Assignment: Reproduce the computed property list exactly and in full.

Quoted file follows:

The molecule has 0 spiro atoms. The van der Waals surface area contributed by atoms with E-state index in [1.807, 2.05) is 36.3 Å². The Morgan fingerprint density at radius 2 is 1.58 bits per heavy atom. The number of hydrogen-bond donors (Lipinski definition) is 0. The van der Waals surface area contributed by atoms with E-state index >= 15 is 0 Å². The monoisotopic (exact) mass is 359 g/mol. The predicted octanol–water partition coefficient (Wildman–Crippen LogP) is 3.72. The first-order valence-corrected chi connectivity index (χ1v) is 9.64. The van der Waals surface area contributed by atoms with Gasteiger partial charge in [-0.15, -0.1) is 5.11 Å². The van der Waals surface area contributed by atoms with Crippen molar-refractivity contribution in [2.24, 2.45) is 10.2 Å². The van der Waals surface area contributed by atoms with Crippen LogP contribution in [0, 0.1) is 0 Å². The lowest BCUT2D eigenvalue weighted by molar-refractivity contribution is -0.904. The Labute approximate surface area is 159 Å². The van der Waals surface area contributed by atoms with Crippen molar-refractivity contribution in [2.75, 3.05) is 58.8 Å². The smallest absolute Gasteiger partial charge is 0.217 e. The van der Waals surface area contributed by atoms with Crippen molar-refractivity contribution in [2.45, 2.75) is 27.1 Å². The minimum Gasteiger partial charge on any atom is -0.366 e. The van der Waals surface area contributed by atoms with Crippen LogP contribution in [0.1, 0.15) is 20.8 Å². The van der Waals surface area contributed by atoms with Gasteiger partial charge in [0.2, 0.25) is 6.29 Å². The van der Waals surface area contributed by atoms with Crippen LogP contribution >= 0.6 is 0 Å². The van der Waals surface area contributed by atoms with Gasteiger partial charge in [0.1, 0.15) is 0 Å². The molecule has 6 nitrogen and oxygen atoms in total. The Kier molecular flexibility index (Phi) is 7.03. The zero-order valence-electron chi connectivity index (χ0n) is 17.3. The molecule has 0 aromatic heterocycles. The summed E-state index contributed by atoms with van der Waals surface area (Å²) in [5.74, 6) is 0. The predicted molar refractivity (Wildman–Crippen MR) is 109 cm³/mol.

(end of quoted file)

The molecule has 0 spiro atoms. The van der Waals surface area contributed by atoms with E-state index in [1.807, 2.05) is 36.3 Å². The Morgan fingerprint density at radius 2 is 1.58 bits per heavy atom. The number of hydrogen-bond donors (Lipinski definition) is 0. The van der Waals surface area contributed by atoms with E-state index >= 15 is 0 Å². The monoisotopic (exact) mass is 359 g/mol. The predicted octanol–water partition coefficient (Wildman–Crippen LogP) is 3.72. The first-order valence-corrected chi connectivity index (χ1v) is 9.64. The van der Waals surface area contributed by atoms with Gasteiger partial charge in [-0.15, -0.1) is 5.11 Å². The van der Waals surface area contributed by atoms with Crippen molar-refractivity contribution in [2.24, 2.45) is 10.2 Å². The van der Waals surface area contributed by atoms with Crippen LogP contribution in [0, 0.1) is 0 Å². The lowest BCUT2D eigenvalue weighted by molar-refractivity contribution is -0.904. The Labute approximate surface area is 159 Å². The van der Waals surface area contributed by atoms with Crippen molar-refractivity contribution in [2.75, 3.05) is 58.8 Å². The smallest absolute Gasteiger partial charge is 0.217 e. The van der Waals surface area contributed by atoms with Crippen molar-refractivity contribution in [2.45, 2.75) is 27.1 Å². The minimum Gasteiger partial charge on any atom is -0.366 e. The van der Waals surface area contributed by atoms with Crippen LogP contribution in [0.1, 0.15) is 20.8 Å². The van der Waals surface area contributed by atoms with Gasteiger partial charge in [0.2, 0.25) is 6.29 Å². The van der Waals surface area contributed by atoms with Crippen LogP contribution >= 0.6 is 0 Å². The van der Waals surface area contributed by atoms with Gasteiger partial charge in [0.1, 0.15) is 0 Å². The molecule has 6 nitrogen and oxygen atoms in total. The Kier molecular flexibility index (Phi) is 7.03. The zero-order valence-electron chi connectivity index (χ0n) is 17.3. The molecule has 0 aromatic heterocycles. The summed E-state index contributed by atoms with van der Waals surface area (Å²) in [5.74, 6) is 0. The predicted molar refractivity (Wildman–Crippen MR) is 109 cm³/mol.